The American Civil Liberties Union, the Service Employees International Union and other immigration rights groups recently filed a lawsuit seeking an injunction against SB 20, South Carolina’s strict immigration law set to take effect in January.
Similar to laws in Arizona, Alabama, Indiana and other states, the South Carolina law empowers police officers to arrest anyone who cannot provide documentary proof of legal residency or citizenship. The suit states, “Individuals perceived as ‘foreign’ by state or local law enforcement agents will be in constant jeopardy of harassment and unlawfully prolonged detention and arrest.”
In addition, the suit contends that because the law prohibits the transportation or safe harbor of illegal immigrants, it will impose “criminal penalties and incarceration for humanitarian daily activities,” such as giving a car ride to an undocumented resident.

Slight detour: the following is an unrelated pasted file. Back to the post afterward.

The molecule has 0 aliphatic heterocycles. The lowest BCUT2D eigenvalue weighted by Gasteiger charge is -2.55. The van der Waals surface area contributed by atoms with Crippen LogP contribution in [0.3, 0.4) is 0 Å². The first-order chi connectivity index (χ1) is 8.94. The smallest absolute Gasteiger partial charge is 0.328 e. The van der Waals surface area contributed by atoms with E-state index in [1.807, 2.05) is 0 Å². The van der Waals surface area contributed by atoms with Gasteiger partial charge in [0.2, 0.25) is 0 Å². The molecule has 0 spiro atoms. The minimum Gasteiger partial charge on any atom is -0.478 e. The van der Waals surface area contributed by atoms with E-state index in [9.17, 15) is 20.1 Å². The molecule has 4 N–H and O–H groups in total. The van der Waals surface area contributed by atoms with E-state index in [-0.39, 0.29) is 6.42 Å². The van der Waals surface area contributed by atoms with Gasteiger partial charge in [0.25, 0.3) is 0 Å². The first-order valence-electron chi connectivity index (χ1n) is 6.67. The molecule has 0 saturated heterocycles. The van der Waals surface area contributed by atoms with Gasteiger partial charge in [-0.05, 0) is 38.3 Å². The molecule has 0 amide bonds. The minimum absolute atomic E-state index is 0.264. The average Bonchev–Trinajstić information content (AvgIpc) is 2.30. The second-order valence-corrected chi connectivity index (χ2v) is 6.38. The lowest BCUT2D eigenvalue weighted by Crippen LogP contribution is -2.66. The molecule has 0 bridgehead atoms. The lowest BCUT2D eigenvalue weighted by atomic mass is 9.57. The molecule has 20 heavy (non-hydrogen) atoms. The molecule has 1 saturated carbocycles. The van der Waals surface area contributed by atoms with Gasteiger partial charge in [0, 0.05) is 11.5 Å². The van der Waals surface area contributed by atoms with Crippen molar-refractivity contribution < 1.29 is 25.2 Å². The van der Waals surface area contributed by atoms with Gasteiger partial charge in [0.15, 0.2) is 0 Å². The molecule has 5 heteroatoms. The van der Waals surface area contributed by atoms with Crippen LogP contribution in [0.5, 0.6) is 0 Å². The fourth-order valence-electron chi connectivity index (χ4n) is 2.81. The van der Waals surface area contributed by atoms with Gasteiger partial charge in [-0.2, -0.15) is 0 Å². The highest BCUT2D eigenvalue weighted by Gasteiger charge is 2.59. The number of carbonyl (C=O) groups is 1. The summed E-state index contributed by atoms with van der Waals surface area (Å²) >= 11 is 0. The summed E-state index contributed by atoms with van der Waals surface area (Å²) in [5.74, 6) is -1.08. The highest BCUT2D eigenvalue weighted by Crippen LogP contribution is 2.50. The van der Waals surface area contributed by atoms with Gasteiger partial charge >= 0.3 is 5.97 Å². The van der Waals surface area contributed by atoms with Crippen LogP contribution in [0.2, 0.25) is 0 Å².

The suit describes how the law is expected to impact a number of anonymous “Doe” plaintiffs, including a Guatemalan refugee who has lived in the United States for 21 years and has obtained an Employment Authorization Document. According to the lawsuit, this man sometimes is without an up-to-date EAD during the annual renewal process, which would expose him to arrest under SB 20.
The federal government is considering a similar suit to block the law, according to the Charleston Post and Courier.